All gaudy dress eschewing;
But, am I doomed to die a maid?
Not yet he comes a wooing.

Once more I'll put my bonnet on
And tie the ribbons blue;
My showy poplin dress I'll don,
That's just as good as new,
And smooth and stately as a swan
Go sailing to my pew.

Merchants and Lawyers, half a score,
Bow on their hats to pray,
Tho' scattered round, I'm very sure
They always look my way.
I'll re-appear, encore! encore!
Who shall I catch to-day?

Sable Island

- by Joseph Howe 16

Dark Isle of Mourning--aptly art thou named,
For thou hast been the cause of many a tear;
For deeds of treacherous strife too justly famed,
The Atlantic's charnel--desolate and drear;
A thing none love--though wand'ring thousands fear--
If for a moment rests the Muse's wing
Where through the waves thy sandy wastes appear,
'Tis that she may one strain of horror sing,
Wild as the dashing waves that tempests o'er thee fling.

The winds have been thy minstrels--the rent shrouds
Of hapless barks, twanging at dead of night,
Thy fav'rite harp strings--the shriek of crowds
Clinging around them feebly in their fright,
The song in which thou long hast had delight,
Dark child of ocean, at thy feasts of blood;
When mangled forms, shown by Heaven's lurid light,
Rose to thy lip upon the swelling flood,
While Death, with horrid front, beside thee gloating stood.

As lurks the hungry tiger for his prey,
Low crouch'd to earth with well dissembled mien,
Peace in his eye--the savage wish to slay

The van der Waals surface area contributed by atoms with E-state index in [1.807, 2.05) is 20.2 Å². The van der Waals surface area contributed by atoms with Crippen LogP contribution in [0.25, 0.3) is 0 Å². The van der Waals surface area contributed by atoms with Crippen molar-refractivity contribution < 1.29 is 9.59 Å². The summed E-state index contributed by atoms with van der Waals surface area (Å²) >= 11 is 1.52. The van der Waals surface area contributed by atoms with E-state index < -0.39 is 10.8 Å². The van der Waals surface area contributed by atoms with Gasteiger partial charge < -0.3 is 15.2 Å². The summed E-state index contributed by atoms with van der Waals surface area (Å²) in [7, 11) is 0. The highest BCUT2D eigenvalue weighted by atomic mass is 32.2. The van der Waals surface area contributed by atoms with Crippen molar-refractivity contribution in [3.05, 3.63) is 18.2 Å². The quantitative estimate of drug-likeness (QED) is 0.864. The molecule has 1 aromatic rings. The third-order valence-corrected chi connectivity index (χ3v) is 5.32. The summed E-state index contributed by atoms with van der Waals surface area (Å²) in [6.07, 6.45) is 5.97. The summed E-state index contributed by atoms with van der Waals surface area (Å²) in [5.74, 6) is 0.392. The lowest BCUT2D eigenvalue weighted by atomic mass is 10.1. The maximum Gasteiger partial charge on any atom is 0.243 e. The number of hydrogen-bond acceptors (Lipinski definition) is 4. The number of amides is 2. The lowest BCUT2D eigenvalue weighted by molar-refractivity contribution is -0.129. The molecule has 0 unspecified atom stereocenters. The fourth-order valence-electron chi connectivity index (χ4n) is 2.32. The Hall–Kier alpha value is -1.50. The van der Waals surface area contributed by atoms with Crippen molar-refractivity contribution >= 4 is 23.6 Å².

Rankling around his heart--so thou art seen
Stretch'd harmlessly on ocean's breast of green,
When winds are hush'd, and sleeps the placid wave
Beneath the evening ray--whose glittering sheen
Gilds the soft swells thy arid folds that lave,
Unconscious that they cling around a yawning grave.

The fascination of the Siren's song,
The shadow of the fatal Upas tree;
The Serpent's eye that lures the bird along
To certain doom--less deadly are than thee
Even in thy hours of calm serenity,
When on thy sands the lazy seals repose,
And steeds, unbridled, sporting carelessly,
Crop the rank grass that on thy bosom grows,
While round the timid hare his glance of caution throws.

But when thy aspect changes--when the storm
Sweeps o'er the wide Atlantic's heaving breast;
When, hurrying on in many a giant form,
The broken waters by the winds are prest--
Roaring like fiends of hell which know no rest,
And guided by the lightning's fitful flash;
Who dares look on thee then--in terror drest,
As on thy length'ning beach the billows dash,
Shaking the heavens themselves with one long deaf'ning crash.

The winds are but thy blood-hounds, that do force
The prey into thy toils; th' insidious stream
That steadily pursues its noiseless course,
Warmed by the glow of many a tropic beam,
To seas where northern blasts more rudely scream
Is thy perpetual Almoner, and brings
All that to man doth rich and lovely seem,
Earth's glorious gifts,--its fair and holy things,
And round thy dreary shores its spoils profusely flings.

The stateliest stems the Northern forest yields,
The richest produce of each Southern shore,
The gathered harvests of a thousand fields,
Earn'd by man's sweat--or paid for by his gore.
The splendid robes the cavern'd Monsters wore,